In a factory workshop in east Beijing's central business district (CBD), design store owner Chi Wei displays a weathered porcelain vase.
Chi's store, named "+86" after the Chinese mainland's zip code, showcases creative designs for ordinary household goods.
The 38-year-old graduate of Tsinghua University's Academy of Art & Design didn't know what direction his design career would take until he talked to Xue Yunda, head of the Shang Ba Culture Group, who has helped Chi set up shop in a former automobile repair center.
In 1997, Xue rented workshops in the Beijing No. 6 Factory of Auto Maintenance and the Beijing Electric Wire Cable Factory, both located in the CBD, and has since leased the space to artists, designers, filmmakers and cartoonists.
Xue's "Shang Ba cultural creativity industrial park" is believed to be the first of its kind established in China, coming five years earlier than Beijing's well-known 798 Art Zone, which was built using converted Soviet-style factories near the Beijing Capital International Airport.
TRANSFORMING OLD FACTORIES
The Beijing Electric Wire Cable Factory was the first factory to be converted by Xue into a creative space.
The disharmony between the building and the modern, soaring skyscrapers built nearby became increasingly evident over the years, said Tong Zhiqiang, director of the factory.
"The factory's workshops were easy to adapt, thanks to their spaciousness," said Xue.
A native of the industrial city of Jixi in northeast China's Heilongjiang province, Xue grew up around factories. After graduating from the Beijing Film Academy, he began his efforts to transform the capital's old factories for creative purposes.
"Old factories link the past glories of older generations with the dreams of young artists, which are to be realized in these old buildings," Xue said.
Xue said it was difficult to find artists to rent his workshops in the 1990s, when he rented his first workshops from the car repair factory. He even convinced trade companies to rent the workshops as storerooms in order to make his rental fees.
Things changed when a photographer rented space in the factory to set up a small studio. Students and graduates from nearby Tsinghua University's Academy of Art & Design started coming to set up their own studios.
After Xue managed to rent out 10,000 square meters of space in the factory, he sought to expand his mission.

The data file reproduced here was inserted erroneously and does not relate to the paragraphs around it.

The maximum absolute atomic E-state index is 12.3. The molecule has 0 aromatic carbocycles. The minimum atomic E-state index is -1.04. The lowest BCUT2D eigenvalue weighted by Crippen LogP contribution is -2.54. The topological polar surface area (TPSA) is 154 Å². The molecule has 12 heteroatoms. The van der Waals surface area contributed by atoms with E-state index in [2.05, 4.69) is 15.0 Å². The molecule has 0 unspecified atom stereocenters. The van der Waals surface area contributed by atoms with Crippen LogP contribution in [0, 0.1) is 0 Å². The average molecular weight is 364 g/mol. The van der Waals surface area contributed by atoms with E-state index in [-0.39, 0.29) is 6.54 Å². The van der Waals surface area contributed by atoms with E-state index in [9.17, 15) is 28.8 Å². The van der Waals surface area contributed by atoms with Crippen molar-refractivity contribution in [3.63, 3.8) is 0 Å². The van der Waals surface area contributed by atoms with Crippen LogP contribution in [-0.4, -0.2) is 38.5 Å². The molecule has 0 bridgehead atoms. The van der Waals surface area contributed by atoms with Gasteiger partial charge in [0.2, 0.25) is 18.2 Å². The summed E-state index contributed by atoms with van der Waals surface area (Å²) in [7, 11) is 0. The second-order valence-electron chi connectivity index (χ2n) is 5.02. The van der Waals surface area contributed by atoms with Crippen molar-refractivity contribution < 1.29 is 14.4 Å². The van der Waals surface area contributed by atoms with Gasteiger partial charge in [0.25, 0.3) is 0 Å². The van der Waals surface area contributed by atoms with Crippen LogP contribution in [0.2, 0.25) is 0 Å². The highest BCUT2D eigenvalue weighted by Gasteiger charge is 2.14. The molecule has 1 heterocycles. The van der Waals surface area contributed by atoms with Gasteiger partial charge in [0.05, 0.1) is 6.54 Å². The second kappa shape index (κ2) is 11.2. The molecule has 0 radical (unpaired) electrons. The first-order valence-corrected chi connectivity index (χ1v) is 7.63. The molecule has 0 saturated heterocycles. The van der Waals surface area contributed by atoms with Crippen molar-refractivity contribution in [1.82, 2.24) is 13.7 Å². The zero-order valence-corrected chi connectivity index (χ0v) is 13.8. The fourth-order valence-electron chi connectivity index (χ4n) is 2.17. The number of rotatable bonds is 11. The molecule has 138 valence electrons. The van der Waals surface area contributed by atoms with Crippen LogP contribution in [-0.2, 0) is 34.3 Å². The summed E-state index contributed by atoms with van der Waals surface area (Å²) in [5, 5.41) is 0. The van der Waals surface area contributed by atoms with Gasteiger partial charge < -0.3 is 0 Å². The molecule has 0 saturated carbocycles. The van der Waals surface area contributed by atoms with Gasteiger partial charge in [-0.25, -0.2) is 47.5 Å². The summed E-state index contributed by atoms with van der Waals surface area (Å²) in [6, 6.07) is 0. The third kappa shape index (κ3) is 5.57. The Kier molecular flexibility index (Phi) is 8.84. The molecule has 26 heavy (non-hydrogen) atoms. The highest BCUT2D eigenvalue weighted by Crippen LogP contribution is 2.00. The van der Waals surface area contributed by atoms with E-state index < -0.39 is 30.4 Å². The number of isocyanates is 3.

OASIS IN A CULTURAL DESERT
The location of the workshops and their reasonable prices have since attracted many cultural companies encompassing a variety of disciplines.
Director Ju Anqi, who also has a studio in the area, said Xue's park has managed to integrate every step of the film production process, including investment, promotion and distribution.
Establishing similar industrial chains should be emphasized in other cultural industry parks, with upstream and downstream sectors supporting each other, Xue said.
Xue has established nine cultural industry parks thus far, housing 300 cultural enterprises.
The park's residents include the production offices of Shaw Brothers (Hong Kong) Ltd. and the Los Angeles-headquartered Base FX, an Emmy Award-winning visual effects and animation production studio.
The companies based in Xue's parks cover the fields of film-making, contemporary art, advertising, design, music and other cultural sectors, Xue said. Six of the nine parks are located in the CBD.
As of July, the operating revenues of companies based in Xue's parks totaled more than 17 billion yuan (2.73 billion U.S. dollars), according to the Shang Ba Culture Group.
"The ideal location and low costs of old factories are an advantage for developing cultural industrial clusters," said Li Xin, an associate research fellow at Tsinghua University's cultural industry research institute.
"Cultural industry parks in the city's business area are like an oasis in a desert," Xue said, adding that his Shang Ba cultural parks aim to become a leader of and model for the country's cultural industry. Endit